Throughout the history of the earth God has used miracles to capture the attention of humanity. These wonderous events reveal the existence of something greater not governed by the scientific laws of nature. God employs miracles in order to communicate with people and ultimately guide His creation into a relationship with Him.
In the Old Testament, God performed many miracles and also empowered various people to perform them. Some notable examples include Moses parting the Red Sea (Exodus 14); God providing the Israelites with manna to eat in the wilderness (Exodus 16); Shadrach, Meshach, and Abednego surviving the fiery furnace (Daniel 3:8–30); and Elijah calling down fire from heaven (1 Kings 18:16–46).
In the New Testament, Jesus performs countless miracles and empowers His disciples to perform some as well. Many of the miracles of Jesus are recorded in the Gospels. However, John tells us that Jesus' great works were so numerous, "the world itself could not contain the books that would be written" (John 21:25). Jesus didn't perform miracles for show. The purpose of these miraculous signs was to point people to the truth. On the one hand they demonstrated the authority of Jesus as the Son of God. The miracles of Jesus identified Him as the Messiah. They gave proof to Jesus' claim, "I am the way, and the truth, and the life. No one comes to the Father except through me" (John 14:6). On the other hand, the miracles of Jesus practically met people's needs, showing God's mercy and love towards His creation. These two purposes intersect in God's greatest miracle, the resurrection of Jesus, redeeming God's relationship with His people.
The majority of Jesus' miracles involved healing. As Jesus healed people of their physical ailments, He explained their greater need for spiritual healing. He healed those who were outcast by society such as lepers and those with disabilities (Matthew 11:2–5; Luke 17; Luke 8). He approached the sick and the demon-possessed without hesitation. He could heal people up close by a single touch or far away with a simple word (Luke 7). Jesus even resurrected people from the dead (Luke 7:11–17, 22; Luke 8:52–56; John 11).
Often when Jesus healed people, He remarked that it was their faith that He could make them well that brought about their healing. While their effort to reach out to Jesus for help certainly led to their physical healing, it seems Jesus was referring to the spiritual healing that was the direct result of them putting their faith in Him (John 3:16). For example, two blind men approached Jesus and asked Him to have mercy on them. He asked them, "'Do you believe that I am able to do this?' They said to him, 'Yes, Lord.' Then he touched their eyes, saying, 'According to your faith be it done to you. And their eyes were opened" (Matthew 9:28–30). In addition, Jesus cleansed ten lepers of their disease. One of the lepers praised God and thanked Jesus. Jesus declared, "Rise and go your way; your faith has made you well" (Luke 17:19). Perhaps one of the most remarkable demonstrations of faith is that of the Roman centurion. The centurion had a servant who was deathly sick. Jesus said He would come and heal him, but the centurion replied, "Lord, I am not worthy to have you come under my roof, but only say the word, and my servant will be healed. For I too am a man under authority, with soldiers under me. And I say to one, 'Go', and he goes, and to another, 'Come,' and he comes, and to my servant, 'Do this,' and he does it" (Matthew 8:8–9). Jesus marveled at his response and told those around Him that He had never seen such faith as this in all of Israel (Matthew 8:10). He then told the centurion to go and his servant was healed in that instant (Matthew 8:13).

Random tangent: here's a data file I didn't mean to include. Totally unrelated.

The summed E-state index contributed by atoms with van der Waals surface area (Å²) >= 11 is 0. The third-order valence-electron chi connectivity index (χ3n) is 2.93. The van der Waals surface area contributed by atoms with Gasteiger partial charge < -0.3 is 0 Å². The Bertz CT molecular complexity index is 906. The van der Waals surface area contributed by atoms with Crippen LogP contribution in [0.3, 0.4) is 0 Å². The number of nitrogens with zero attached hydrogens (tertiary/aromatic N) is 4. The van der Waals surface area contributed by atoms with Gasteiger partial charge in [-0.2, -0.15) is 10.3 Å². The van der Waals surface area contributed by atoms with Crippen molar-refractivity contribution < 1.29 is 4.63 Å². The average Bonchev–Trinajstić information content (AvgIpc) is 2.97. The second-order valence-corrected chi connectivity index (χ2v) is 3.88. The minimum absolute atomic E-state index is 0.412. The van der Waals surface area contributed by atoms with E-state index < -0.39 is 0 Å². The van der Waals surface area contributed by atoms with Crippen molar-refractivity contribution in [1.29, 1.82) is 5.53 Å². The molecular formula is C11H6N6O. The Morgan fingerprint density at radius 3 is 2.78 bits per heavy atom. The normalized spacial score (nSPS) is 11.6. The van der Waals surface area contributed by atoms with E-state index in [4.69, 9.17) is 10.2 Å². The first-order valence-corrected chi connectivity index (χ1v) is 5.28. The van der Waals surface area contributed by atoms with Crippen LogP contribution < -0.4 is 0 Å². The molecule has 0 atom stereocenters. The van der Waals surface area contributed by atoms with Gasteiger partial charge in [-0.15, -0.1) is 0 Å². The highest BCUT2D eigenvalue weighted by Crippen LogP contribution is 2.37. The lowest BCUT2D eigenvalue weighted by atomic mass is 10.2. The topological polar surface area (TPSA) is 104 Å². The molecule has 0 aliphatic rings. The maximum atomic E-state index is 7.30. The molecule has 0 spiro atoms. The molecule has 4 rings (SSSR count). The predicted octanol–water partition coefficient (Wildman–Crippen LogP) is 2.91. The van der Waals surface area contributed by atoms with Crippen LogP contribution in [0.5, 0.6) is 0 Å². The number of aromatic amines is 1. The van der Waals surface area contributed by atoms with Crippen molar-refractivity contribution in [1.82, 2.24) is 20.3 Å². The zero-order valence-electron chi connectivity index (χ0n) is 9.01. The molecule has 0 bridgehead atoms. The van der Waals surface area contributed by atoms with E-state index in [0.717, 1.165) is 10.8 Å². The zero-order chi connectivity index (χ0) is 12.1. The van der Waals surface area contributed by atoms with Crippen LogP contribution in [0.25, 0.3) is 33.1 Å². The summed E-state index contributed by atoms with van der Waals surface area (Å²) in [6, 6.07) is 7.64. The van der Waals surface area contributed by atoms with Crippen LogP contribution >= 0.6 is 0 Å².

Jesus also performed other fascinating miracles. He walked on water (Matthew 14:22–33; Mark 6:45–52; John 6:16–21) and fed 5,000 men plus women and children with five loaves of bread and two fish (Matthew 14:13–21; Mark 6:30–44; John 6:1–14). Jesus filled His disciples' nets with fish (Luke 5:1–11; John 21:1–14) and turned water into wine (John 2:1–11). He cursed a fig tree so that it would whither (Mark 11:12–14, 20–25) and produced the money needed to pay tax from a fish's mouth (Matthew 17:24–27).
Many of the miracles of Jesus were symbolic of His relationship with humanity. The Gospels of Matthew, Mark, and Luke all record the story of Jesus calming a storm (Matthew 8:22–25; Mark 4:35–41; Luke 8:22–25). Jesus tells His disciples to sail across the Sea of Galilee. While He is in a deep sleep a storm begins to batter the boat. The storm is so intense that even the experienced fishermen of the group are fearing for their lives. They wake up Jesus and He immediately tells the wind and sea to be calm and the storm dissipates. He questions their lack of faith and they wonder at His power over even the wind and sea. Jesus' miracle of calming the storm not only brought comfort to His disciples, but also brings comfort to all believers. While we are in this life, we will face scary circumstances. However, we can trust that Jesus is in charge and will be with us during those times.
Just as the Israelites returned time and time again to their sinful ways despite the many miracles God did among them, many people witnessed Jesus' miracles, but could not see the truth. God continues to do miraculous things in our world. Don't ignore Him as He calls you out of the darkness and into His everlasting light.
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